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Interviews with hot, young actresses tend go something like this: starlet arrives wearing borrowed togs, artfully disheveled to look like hers; starlet offers the requisite sound bites on how lucky she feels between sips of Diet Coke; starlet teeters away on heels, leaving in her wake a cloud of sycophantic gushing and untouched food.
It takes Greta Gerwig — a hot, young actress, to go by just about every film critic and editor — all of 30 seconds to upend that time-tested script on a freezing winter afternoon at Schiller’s Liquor Bar. First, there’s the whole milk she requests with her coffee. Then she discovers the back of the lunchtime menu.
“Oh my God, breakfast till 4? Are you serious?” she exclaims, eyes widening. “[I’ll have] huevos rancheros. Is that so L.A. of me? And can the huevos be well done? What are they, poached? Can I get them scrambled?”
Next up, her thoughts on fashion.
“I like things that have, like, little cute waists and little cute things,” says Gerwig, wearing a cozy, salt-and-pepper Jil Sander cardigan and purple Theory miniskirt with tights. “My biggest stand [on red-carpet dressing]: nothing short, no huge heels. I’m not a streetwalker. I don’t see the need to wear streetwalker shoes. I went to Barnard. I have a degree. That equals low heels.”
Gerwig marries old-fashioned opinionated with youthful exuberance in a disarming cocktail. And it’s one that has found a following: after her much-lauded performance in last year’s “Greenberg,” the actress has a handful of major projects in the works, including a supporting turn in the Natalie Portman-Ashton Kutcher rom com “No Strings Attached,” easily Gerwig’s most commercial film to date.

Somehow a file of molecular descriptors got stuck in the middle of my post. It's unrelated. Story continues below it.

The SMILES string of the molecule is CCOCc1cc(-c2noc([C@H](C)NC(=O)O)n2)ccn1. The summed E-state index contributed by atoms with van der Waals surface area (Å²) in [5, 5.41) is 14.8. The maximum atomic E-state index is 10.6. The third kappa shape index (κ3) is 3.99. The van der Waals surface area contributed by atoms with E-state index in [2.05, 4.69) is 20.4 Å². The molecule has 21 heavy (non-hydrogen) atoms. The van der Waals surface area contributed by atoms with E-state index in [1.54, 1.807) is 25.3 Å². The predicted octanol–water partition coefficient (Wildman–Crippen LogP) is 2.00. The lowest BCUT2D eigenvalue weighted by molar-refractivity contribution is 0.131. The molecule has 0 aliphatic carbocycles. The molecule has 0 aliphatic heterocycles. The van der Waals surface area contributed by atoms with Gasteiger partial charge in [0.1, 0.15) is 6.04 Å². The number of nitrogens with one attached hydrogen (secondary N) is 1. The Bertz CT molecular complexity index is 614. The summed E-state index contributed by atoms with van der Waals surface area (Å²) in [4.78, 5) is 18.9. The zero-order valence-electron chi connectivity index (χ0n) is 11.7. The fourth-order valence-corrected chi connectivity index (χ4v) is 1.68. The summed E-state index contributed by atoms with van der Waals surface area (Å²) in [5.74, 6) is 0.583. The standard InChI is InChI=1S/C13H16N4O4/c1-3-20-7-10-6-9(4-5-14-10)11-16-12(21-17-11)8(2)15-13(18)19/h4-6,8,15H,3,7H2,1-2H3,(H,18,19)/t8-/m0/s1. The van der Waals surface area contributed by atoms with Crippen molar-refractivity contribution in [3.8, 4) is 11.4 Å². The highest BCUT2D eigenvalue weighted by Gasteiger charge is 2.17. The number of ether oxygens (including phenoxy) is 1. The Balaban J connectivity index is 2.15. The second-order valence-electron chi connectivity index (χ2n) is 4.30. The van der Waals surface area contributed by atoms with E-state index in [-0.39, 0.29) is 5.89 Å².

“Playing the best friend, it’s really fun and also I’ve always felt that was the kind of actor I was,” she says of her wing woman role. “I always played the sidekick role in musicals in high school because I was too tall to be that girl. I always played the girl who had the Carol Channing song.”
Gerwig, 27, hails from Sacramento, Calif. At Barnard College, she majored in philosophy and English and threw herself into acting and playwriting. From there, she partnered with director Joe Swanberg on movies like “Hannah Takes the Stairs” and “Nights and Weekends,” which were labeled “mumblecore” for their awkward characters and improvisational style.
“I think that’s something you do when you’re 21 or 22, and it really gets you going and it gets you out the door. But I don’t think you want to make art like that forever,” she says.
Little danger of that. In addition to “No Strings Attached,” Gerwig is about to finish reshoots for the remake of “Arthur” starring Jennifer Garner and Russell Brand, and just wrapped Whit Stillman’s “Damsels in Distress,” in which she plays a girl trying to prevent suicides at a college center by encouraging victims to partake in musical numbers.
It’s also unlikely that Gerwig will morph into one of those overly cautious types bent on translating newfound attention into perfectly calibrated cinematic currency.
“When I’m in L.A. I’m like, God, I should start sculpting my career,” Gerwig says. “When I’m in N.Y., I do what I’ve always done, which is do what seems to be interesting to me at the time, don’t worry too much about how it will turn out.…Living in Chinatown, it’s this whole world where they don’t give a s–t about any of it. I feel like they look at me and my friends and they’re like, ‘You all look the same. You’re all just white kids and I don’t know who you are.’ It’s lovely.”